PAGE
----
Democratic presidential hopeful Sen. Elizabeth Warren once railed against class warfare and defended the rich in an op-ed she penned way back in 2004 — a column that underscores her striking transformation over the years into a leading antagonist of the so-called “1 percent.”
The op-ed, titled “The Vital Middle,” was published on July 16, 2004, as part of a special report from The American Prospect on then-Democratic presidential nominee John Kerry Star Fish Server.
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The Massachusetts Democrat, who was a Harvard Law School professor at the time, used the piece to offer advice to Kerry Windows 10 Redstone. Some of the viewpoints are familiar—like going after corporate welfare and pushing health insurance for all—but others seem far more moderate than Warren’s current attitude toward the wealthy 삼성 인터넷 브라우저 다운로드.
“It is not about class warfare,” Warren wrote. “The rich are not the enemy—in fact, most of us would like to be rich.”
“Corruption and misplaced priorities are the enemy 갤럭시 s3 펌웨어 다운로드. And the poor are not the only ones who have problems, so don’t talk as if they are the only ones who deserve compassion,” she continued.
“Americans risk fracturing into disparate groups, jealously guarding whatever benefits we have gained, pursuing separate identities instead of the country’s shared identity as part of one great American middle class,” she wrote cure exe 다운로드. “That makes us nervous. Lead from the middle, because a middle-focused agenda helps all Americans, including our poor and our wealthy.”
In the piece, Warren went on to share somewhat of a Republican talking point — blasting “welfare cheats,” while also maintaining her familiar stance of fighting against “corporate welfare” that favors “well-connected mega-businesses and political friends.”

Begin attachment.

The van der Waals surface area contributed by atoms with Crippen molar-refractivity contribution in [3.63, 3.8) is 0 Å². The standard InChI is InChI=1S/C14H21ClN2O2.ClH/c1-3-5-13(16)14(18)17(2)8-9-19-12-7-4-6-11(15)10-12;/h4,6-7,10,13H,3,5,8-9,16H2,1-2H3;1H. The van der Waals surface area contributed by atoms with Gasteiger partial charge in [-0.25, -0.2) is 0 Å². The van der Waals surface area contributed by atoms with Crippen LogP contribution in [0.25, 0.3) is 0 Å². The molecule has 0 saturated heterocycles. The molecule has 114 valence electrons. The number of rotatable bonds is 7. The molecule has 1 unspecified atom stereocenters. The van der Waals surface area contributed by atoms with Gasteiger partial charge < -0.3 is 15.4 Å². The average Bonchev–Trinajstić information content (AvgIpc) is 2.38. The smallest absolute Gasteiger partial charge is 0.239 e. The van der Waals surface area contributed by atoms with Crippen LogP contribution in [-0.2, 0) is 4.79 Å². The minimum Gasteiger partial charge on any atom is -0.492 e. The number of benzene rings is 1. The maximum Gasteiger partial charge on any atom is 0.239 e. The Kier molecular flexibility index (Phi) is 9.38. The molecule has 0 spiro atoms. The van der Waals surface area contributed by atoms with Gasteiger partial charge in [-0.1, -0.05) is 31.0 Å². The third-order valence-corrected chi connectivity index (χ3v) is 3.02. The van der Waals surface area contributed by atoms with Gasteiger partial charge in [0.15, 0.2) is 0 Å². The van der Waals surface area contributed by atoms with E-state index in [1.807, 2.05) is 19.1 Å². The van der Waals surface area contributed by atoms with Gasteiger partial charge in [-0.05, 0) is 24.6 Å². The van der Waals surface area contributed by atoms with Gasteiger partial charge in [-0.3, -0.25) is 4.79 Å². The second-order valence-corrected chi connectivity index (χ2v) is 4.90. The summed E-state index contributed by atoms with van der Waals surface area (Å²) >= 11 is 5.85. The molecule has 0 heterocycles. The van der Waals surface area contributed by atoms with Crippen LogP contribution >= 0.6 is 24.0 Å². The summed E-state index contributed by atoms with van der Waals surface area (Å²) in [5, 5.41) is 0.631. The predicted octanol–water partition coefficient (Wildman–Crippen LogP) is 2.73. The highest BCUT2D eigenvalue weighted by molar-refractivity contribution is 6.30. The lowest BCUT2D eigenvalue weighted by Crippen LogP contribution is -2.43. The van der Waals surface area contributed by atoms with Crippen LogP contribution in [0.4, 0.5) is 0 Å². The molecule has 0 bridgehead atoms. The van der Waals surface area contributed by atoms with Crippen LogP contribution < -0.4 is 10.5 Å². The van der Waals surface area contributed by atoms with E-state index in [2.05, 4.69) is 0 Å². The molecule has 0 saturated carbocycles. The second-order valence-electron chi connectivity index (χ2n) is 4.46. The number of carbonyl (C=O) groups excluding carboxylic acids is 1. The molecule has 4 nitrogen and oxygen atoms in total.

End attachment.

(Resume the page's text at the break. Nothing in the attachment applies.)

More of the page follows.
“Stand for fair play–not handouts, not special interests–just plain, old-fashioned, everyone-plays-by-the-same- rules,” she wrote 철권 무료 다운로드. “Reject welfare cheats, corporate cheats, or cheats of any other stripe. Speak to us of fundamental fairness, and we will believe again in what we can be.”
But fast-forward to the present—and Warren, who is now a leader in the 2020 Democratic presidential primary, has changed her tune 공간체 다운로드.
One of her core policies is a wealth tax — a 2 percent annual tax on the wealth of individuals with more than $50 million, and a 3 percent tax on the wealth of those with over $1 billion music without copyright.
She said during last week’s Democratic primary debate that “taxing income is not going to get you where you need to be the way taxing wealth does,” and added that “the rich are not like you and me.”
Warren sharply criticized the wealthy at the debate, saying “the way we’re going to win is by addressing head-on what millions of Americans know in their bones, and that is that the wealthy and the well-connected have captured our democracy, and they’re making it work for themselves and leaving everyone else behind.”
Warren critics cited the 2004 op-ed as a sign of inconsistency Download Chaos Head.
“Yet more evidence of Elizabeth Warren being dishonest and disingenuous about her record? What a shock,” a Trump campaign official said Kakao Taxi.
“‘Welfare cheats’ is a Republican talking point that does violence to people–particularly communities of color–who have been failed by the corporate-dominated policies that Senator Warren apparently had an epiphany about not that long ago,” a Democratic strategist told Fox News. “We deserve a nominee who’s been committed to systematic change for their entire career.”
When she announced her 2020 candidacy, Warren also said it was time to “fight back” against the wealthy.
Her campaign has not responded to a Fox News request for comment on the 2004 piece.
Warren, meanwhile, would qualify as wealthy herself, with a reported net worth of $12 million.